Everywhere is heart-rending wail,
everywhere consternation, and death
in a thousand shapes . . .
Lie back down in the earth
next to the stones and roots—
A wind has blown open all
the doors of the house.
Cabinet doors have come
unhinged; ripped floorboards
have upended the furniture.
No one can speak directly
of what happened here.
But we cannot set a table
straight again. It hurts
to lie in the grass
as night with its thousand
perforations engulfs you.
the way fields look right after gleaning,
the way a city looks in the early hours
when at last the restaurants and pubs are closing
and the workers who have collected their tips
make their way to this place they know
(workers only) where you can get the red-eye special,
chilaquiles, or caldo like someone’s mama
used to make back in the day; coffee, eggs on toast
with sriracha—Never fevered but always
at a pitch, the way the temperature of a body
that has known nothing but to be in flight
would melt the ice on the porch just standing still—
For such is the life of the never here, never there,
the ones with such beautiful names—of course
they come from other worlds right here
within our own: Quarmaine, whose single
rhinestone earring chimes its light along
with the cash register’s as he rings up the goods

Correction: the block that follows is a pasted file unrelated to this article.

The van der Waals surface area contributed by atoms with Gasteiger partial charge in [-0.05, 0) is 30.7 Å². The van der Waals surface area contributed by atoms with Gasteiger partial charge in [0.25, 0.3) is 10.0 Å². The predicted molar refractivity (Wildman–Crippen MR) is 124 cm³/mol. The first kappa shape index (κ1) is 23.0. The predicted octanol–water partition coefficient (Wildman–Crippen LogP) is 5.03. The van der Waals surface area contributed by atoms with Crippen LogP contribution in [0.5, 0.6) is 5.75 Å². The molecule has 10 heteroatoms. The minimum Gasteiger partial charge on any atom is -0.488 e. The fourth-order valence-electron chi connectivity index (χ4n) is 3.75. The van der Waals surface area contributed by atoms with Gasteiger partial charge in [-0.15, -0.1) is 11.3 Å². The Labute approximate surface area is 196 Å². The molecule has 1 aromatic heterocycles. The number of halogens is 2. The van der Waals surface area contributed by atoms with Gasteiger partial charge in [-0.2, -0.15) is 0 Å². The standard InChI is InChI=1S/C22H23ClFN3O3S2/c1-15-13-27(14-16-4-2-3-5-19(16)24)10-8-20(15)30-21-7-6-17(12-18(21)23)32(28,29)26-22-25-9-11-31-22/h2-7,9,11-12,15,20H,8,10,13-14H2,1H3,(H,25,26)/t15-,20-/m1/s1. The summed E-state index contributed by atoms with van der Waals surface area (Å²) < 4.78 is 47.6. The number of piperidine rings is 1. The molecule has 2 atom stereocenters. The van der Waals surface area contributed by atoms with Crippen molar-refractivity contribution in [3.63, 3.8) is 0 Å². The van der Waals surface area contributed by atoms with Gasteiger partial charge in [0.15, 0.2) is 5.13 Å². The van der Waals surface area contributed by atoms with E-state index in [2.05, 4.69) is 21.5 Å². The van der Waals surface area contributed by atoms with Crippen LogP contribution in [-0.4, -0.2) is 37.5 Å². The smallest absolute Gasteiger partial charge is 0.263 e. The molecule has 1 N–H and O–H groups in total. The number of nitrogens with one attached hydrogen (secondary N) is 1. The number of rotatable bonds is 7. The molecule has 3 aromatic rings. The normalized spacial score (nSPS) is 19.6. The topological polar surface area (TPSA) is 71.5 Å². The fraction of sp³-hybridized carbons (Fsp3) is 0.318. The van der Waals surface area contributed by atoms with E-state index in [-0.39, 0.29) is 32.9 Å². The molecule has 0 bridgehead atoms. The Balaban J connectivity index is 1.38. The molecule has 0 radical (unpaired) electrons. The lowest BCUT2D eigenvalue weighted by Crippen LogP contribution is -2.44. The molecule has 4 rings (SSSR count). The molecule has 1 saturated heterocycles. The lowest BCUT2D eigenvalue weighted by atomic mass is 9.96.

but pauses to ask how to make wontons, which
he adores. And Ravi, who packs my groceries,
listening as I list ingredients and describe
with my fingers how to pull the moist
corners of each square into a kind of bud.
And I say drink the soup when it’s scalding hot,
make lots of it to share—For it is always never dark,
or never light, or never something or other enough;
it’s never good enough, we are never going to be
good enough for whatever it is the jurors say it is
this time around, sitting in a circle like trees
that ring the frozen pond, their branches
heavy with the weight of all that sifted cold.
Luisa A. Igloria is one of two cowinners of the 2019 Crab Orchard Poetry Open Competition for her manuscript Maps for Migrants and Ghosts (forthcoming from Southern Illinois University Press in September 2020). In 2015, she was the inaugural winner of the Resurgence Prize (UK), the world's first major award for ecopoetry. She teaches on the faculty of the MFA creative writing program at Old Dominion University, which she directed from 2009–2015. • Photo by Chuck Thomas